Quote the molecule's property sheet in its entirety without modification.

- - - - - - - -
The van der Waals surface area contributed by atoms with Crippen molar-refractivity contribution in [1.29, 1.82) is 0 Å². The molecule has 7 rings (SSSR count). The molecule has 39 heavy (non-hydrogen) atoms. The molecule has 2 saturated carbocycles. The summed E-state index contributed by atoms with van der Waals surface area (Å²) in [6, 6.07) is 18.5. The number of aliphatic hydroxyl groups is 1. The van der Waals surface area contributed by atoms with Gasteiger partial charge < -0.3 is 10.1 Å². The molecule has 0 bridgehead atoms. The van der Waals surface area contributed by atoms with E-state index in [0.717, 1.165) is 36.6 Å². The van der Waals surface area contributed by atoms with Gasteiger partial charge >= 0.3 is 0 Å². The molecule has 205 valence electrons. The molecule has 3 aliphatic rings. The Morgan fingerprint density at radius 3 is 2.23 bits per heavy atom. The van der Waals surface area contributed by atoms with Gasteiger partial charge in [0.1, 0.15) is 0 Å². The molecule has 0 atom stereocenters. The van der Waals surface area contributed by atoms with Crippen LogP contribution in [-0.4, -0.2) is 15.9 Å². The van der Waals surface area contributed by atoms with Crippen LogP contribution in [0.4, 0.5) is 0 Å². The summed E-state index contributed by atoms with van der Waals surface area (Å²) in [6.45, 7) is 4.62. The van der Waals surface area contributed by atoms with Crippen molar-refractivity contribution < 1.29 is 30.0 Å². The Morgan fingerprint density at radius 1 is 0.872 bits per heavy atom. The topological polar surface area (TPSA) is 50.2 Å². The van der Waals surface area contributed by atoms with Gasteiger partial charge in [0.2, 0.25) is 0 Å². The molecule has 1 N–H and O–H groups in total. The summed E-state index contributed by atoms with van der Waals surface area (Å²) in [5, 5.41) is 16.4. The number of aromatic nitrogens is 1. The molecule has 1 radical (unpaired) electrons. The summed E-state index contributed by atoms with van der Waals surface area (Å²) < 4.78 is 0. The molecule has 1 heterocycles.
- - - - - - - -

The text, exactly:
The van der Waals surface area contributed by atoms with Crippen molar-refractivity contribution in [1.29, 1.82) is 0 Å². The molecule has 7 rings (SSSR count). The molecule has 39 heavy (non-hydrogen) atoms. The molecule has 2 saturated carbocycles. The summed E-state index contributed by atoms with van der Waals surface area (Å²) in [6, 6.07) is 18.5. The number of aliphatic hydroxyl groups is 1. The van der Waals surface area contributed by atoms with Gasteiger partial charge < -0.3 is 10.1 Å². The molecule has 0 bridgehead atoms. The van der Waals surface area contributed by atoms with E-state index in [0.717, 1.165) is 36.6 Å². The van der Waals surface area contributed by atoms with Gasteiger partial charge >= 0.3 is 0 Å². The molecule has 205 valence electrons. The molecule has 3 aliphatic rings. The Morgan fingerprint density at radius 3 is 2.23 bits per heavy atom. The van der Waals surface area contributed by atoms with Gasteiger partial charge in [0.1, 0.15) is 0 Å². The molecule has 0 atom stereocenters. The van der Waals surface area contributed by atoms with Crippen LogP contribution in [-0.4, -0.2) is 15.9 Å². The van der Waals surface area contributed by atoms with Crippen LogP contribution in [0.4, 0.5) is 0 Å². The summed E-state index contributed by atoms with van der Waals surface area (Å²) in [6.45, 7) is 4.62. The van der Waals surface area contributed by atoms with Crippen molar-refractivity contribution < 1.29 is 30.0 Å². The Morgan fingerprint density at radius 1 is 0.872 bits per heavy atom. The topological polar surface area (TPSA) is 50.2 Å². The van der Waals surface area contributed by atoms with Gasteiger partial charge in [0.2, 0.25) is 0 Å². The molecule has 1 N–H and O–H groups in total. The summed E-state index contributed by atoms with van der Waals surface area (Å²) in [5, 5.41) is 16.4. The number of aromatic nitrogens is 1. The molecule has 1 radical (unpaired) electrons. The summed E-state index contributed by atoms with van der Waals surface area (Å²) < 4.78 is 0. The molecule has 1 heterocycles.